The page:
The logo for Magen David Odom, Israel’s delegate of the International Red Cross.
Yesterday, January 27, 2020, marked the 75th anniversary of the liberation of Auschwitz. Both Helen and Sam Tramiel (Trzmiel) survived the camp and transferred to displaced person camps in Germany. Before they met, Helen and Sam both received aid from the International Red Cross, and then together – after the war – they received Red Cross assistance again in the United States.
Jack died in 2012, and Helen followed in May 2019, but not before they left $500,000 to the Red Cross in their wills.
On September 9, 2019, Stuart Chessen, trained in American Adult and Pediatric First Aid/CPR/AED, helped to save the life of a gentleman who had experienced a seizure on the sidewalk outside the American Red Cross office in San Francisco, CA. Stuart, a Cupertino resident, was teaching a class of students lifesaving skills when suddenly a bystander ran into the building alerting a gentleman was in distress. Stuart exited the classroom and found a gentleman on the sidewalk. Stuart quickly assessed the situation and placed a jacket under the gentleman’s head as he was striking the sidewalk. Stuart along with bystanders were able to keep the gentleman calm. Emergency Medical Services arrived shortly after to continue care. Without a doubt, the skills learned in the American Red Cross Training Services course helped to save the life of this gentleman. Read more
These volunteers were among those installing smoke alarms and carbon monoxide detectors in the Sunshadow mobile home park on Feb. 19, 2019, six months before two residents’ lives were saved when the smoke alarms alerted them to a fire. Photo Credit: American Red Cross/Oleksii Nazaruk.
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San Jose resident Nguyen Robson had been an American Red Cross volunteer for less than a year when he was called to help two mobile home residents displaced by a fire and received a vivid lesson about his volunteer work’s impact.
When Robson arrived at the Sunshadow mobile home park in San Jose, the two residents — waiting safely outside their home — greeted him with grateful recognition in their native Vietnamese. They remembered Robson as one of the volunteers who had installed smoke alarms and helped them prepare an evacuation plan for their mobile home only six months earlier. The alarm woke them from a mid-afternoon nap and allowed their escape.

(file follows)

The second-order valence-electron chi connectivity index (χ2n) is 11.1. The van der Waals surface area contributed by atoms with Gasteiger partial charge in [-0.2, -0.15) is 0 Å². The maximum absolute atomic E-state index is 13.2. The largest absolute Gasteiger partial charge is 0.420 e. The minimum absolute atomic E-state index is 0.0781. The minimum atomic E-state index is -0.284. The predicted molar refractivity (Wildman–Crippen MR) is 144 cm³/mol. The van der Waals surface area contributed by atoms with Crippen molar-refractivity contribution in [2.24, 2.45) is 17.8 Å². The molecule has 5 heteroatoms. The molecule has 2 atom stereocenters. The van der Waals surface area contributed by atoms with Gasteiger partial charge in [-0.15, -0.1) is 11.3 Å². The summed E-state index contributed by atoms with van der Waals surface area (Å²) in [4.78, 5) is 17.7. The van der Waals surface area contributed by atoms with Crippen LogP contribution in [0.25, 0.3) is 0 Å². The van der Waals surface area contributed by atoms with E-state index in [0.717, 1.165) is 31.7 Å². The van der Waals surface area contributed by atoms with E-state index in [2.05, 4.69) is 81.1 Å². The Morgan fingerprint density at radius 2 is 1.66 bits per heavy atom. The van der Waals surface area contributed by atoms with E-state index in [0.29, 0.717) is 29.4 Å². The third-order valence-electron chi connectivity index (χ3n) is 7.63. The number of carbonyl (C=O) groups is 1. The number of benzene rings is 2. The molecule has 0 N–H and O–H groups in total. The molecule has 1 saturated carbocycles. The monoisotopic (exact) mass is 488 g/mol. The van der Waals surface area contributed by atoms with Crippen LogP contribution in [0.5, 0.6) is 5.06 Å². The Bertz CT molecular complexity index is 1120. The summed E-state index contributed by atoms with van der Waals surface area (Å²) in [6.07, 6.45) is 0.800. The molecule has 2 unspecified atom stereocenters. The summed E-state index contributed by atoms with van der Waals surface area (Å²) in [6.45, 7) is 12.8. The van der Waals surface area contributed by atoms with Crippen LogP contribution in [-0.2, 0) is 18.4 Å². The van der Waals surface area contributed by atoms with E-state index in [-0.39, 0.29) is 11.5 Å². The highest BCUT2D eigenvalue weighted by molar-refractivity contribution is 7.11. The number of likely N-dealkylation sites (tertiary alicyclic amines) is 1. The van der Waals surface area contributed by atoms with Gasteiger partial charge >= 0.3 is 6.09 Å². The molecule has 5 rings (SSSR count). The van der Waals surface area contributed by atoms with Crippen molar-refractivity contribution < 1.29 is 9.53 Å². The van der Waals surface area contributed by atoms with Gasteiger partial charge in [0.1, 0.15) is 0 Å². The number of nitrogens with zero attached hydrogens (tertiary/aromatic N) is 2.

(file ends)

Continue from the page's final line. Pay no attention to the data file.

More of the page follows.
The American Red Cross is asking the public to kick off 2020 by doing something big: Give blood or platelets now to address the critical need for blood donors of all blood types – especially type O – and platelet donors. Read more
by Marcia Antipa
The Dorsey’s first Christmas back home! left to right: Lynn, Brendan, Bill, and Brian
The weekend before the 2017 Tubbs fire swept through Santa Rosa, Bill and Lynne Dorsey were visiting their son in Arizona. As their flight home landed on October 8, they noticed the plane was buffeted by unusually strong winds.
Before they went to bed in their Coffey Park neighborhood, they heard there was a fire in Napa, but were not too concerned. However, just a few hours later, they woke up to hear the wind rushing and howling around their house. Then, they looked out the window. “We could see the embers coming out of the sky and emergency vehicle lights.
The American Red Cross supports veterans and families all across the U.S., proudly serving those who serve our nation. A brief look at the reach our services have had this year includes 65,439 emergency communications to 117,580 military members and their families. 162,200 families were served this year to date. Volunteers provide home comforts and critical services on bases and in military hospitals around the world. We support military families during deployments and emergencies. We continue servicing our nation’s veterans after their service ends. We enjoy getting to know each and every individual’s personal story and look forward to participating in local events and parades aimed at honoring our nation’s heroes.
From the ashes of wildfires rise everyday heroes. Betsy Witthohn is one of them.
After reaching safety, the fire survivor recounts how time stood still two years ago until mandatory evacuation orders were lifted. Her mind was preoccupied with anxiety as she feared for the worst.
Returning to the area, she found the flames spared her residence. Many nearby were not as fortunate. That experience served as a catalyst to becoming a Red Cross volunteer. Her husband joined, as well.